1 Peter 5:8; “Be sober, be vigilant; because your adversary the devil, as a roaring lion, walketh about, seeking whom he may devour”.
We’re looking at a verse in the Book of Mormon that sits out of place, and out of context. It serves as a sign for us to be vigilant, and to watch out for the false teachers roaming the earth.
3 Nephi 17:3-4 “Therefore, go ye unto your homes, and ponder upon the things which I have said, and ask of the Father, in my name, that ye may understand, and prepare your minds for the morrow, and I come unto you again. 4 But now I go unto the Father, and also to show myself unto the lost tribes of Israel, for they are not lost unto the Father, for he knoweth whither he hath taken them.”
Today we have a few questions about the opening scene in 3 Nephi 17. Although the rest of the chapter needs serious attention, it’ll have to wait for another day!
One of the hot topics in Joe Smith’s day consisted of rumors, and speculations of who the ‘Ten Lost Tribes’ might be, and where they resided at the end of the Revolutionary War era. The subject matter had waned and peaked in strength for over a thousand years.
Like other coincidental history events in Smith’s BoM, rumors about the Lost Tribes made its debut as well. No doubt, for those living at the time, their introduction into Smith’s gospel narrative helped add to the story’s excitement.
With that in mind, here’s a list of our questions about the dubious scenario –
Why is this Jesus bouncing around from one place to the next with seemingly no set agenda, or purpose?
Does it seem reasonable that while Jesus was visiting the Nephites, He’d leave to visit ‘the Father’, and the ‘Lost Ten Tribes’, and then return the next day to visit the Nephites again?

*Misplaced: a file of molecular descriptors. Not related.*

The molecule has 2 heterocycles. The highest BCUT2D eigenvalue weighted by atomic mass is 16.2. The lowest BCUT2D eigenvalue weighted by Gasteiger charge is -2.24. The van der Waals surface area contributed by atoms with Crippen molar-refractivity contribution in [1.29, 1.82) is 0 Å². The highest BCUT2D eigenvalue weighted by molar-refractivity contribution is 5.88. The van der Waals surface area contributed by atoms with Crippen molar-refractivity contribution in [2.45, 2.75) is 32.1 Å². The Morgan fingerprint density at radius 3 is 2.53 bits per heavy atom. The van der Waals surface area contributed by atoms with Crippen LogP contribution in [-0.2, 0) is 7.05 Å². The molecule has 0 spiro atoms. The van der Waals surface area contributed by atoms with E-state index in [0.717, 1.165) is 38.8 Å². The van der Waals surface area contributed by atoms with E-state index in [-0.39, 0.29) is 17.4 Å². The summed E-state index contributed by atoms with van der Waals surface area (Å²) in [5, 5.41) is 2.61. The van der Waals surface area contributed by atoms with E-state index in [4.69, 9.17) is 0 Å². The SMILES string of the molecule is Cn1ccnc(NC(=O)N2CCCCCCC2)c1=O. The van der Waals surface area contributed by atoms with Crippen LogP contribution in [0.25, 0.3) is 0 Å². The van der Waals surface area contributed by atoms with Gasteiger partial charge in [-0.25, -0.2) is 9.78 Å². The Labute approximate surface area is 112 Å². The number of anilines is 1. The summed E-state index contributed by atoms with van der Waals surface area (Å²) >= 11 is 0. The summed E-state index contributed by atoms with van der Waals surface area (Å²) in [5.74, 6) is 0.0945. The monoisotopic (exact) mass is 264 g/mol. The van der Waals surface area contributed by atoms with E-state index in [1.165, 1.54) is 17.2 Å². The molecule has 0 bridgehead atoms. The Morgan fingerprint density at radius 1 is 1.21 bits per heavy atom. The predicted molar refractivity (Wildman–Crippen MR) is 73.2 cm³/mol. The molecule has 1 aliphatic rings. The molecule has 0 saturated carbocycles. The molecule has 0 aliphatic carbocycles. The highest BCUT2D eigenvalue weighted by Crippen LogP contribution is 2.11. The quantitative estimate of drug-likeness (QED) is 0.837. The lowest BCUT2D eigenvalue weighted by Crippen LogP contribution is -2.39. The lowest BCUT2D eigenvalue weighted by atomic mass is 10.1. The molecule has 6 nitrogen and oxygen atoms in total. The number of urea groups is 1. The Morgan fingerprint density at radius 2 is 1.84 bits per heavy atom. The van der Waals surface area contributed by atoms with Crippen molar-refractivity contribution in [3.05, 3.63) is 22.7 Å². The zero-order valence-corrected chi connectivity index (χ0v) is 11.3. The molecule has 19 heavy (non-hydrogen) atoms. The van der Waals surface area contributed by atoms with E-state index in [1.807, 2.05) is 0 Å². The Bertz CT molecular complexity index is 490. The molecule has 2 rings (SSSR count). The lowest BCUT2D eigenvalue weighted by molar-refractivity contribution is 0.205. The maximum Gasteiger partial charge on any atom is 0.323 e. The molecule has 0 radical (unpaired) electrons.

If the BoM is a companion book alongside the Bible as the Church claims, where in the word of God can we find a similar story?
Does this scenario match up with anything the Bible says about the ‘Ten Lost Tribes’?
The tribes being ‘lost’ wasn’t actually a topic of discussion for hundreds of years, c. 700-800 AD.
Early church fathers, and historians like Josephus, all referred to them in the same manner the apostles did in the first century AD.
Another clue there’s something wrong is that it’s a standalone verse.
While there are several other verses that either mention the tribes directly, or indirectly, they too appear by themselves, and out of context of the surrounding narrative. See our short list of similar BoM references at end of article.
*Why didn’t Jesus mention any of the prophecies LDS leaders preached referring to the whereabouts of the tribes?
The list of where they could supposedly be found is long, and varied. Mormon leaders have surmised they were in the Gulf of Mexico, or on a highway through the Arctic Ocean. One theory had them flung off the earth’s surface altogether, and there they would stay there until Jesus fixed it. The latter was courtesy of Joe Smith. For a list of the wild theories and their references, see Galaxy Teachings of the LDS Church, and Ten Tribes Quotes.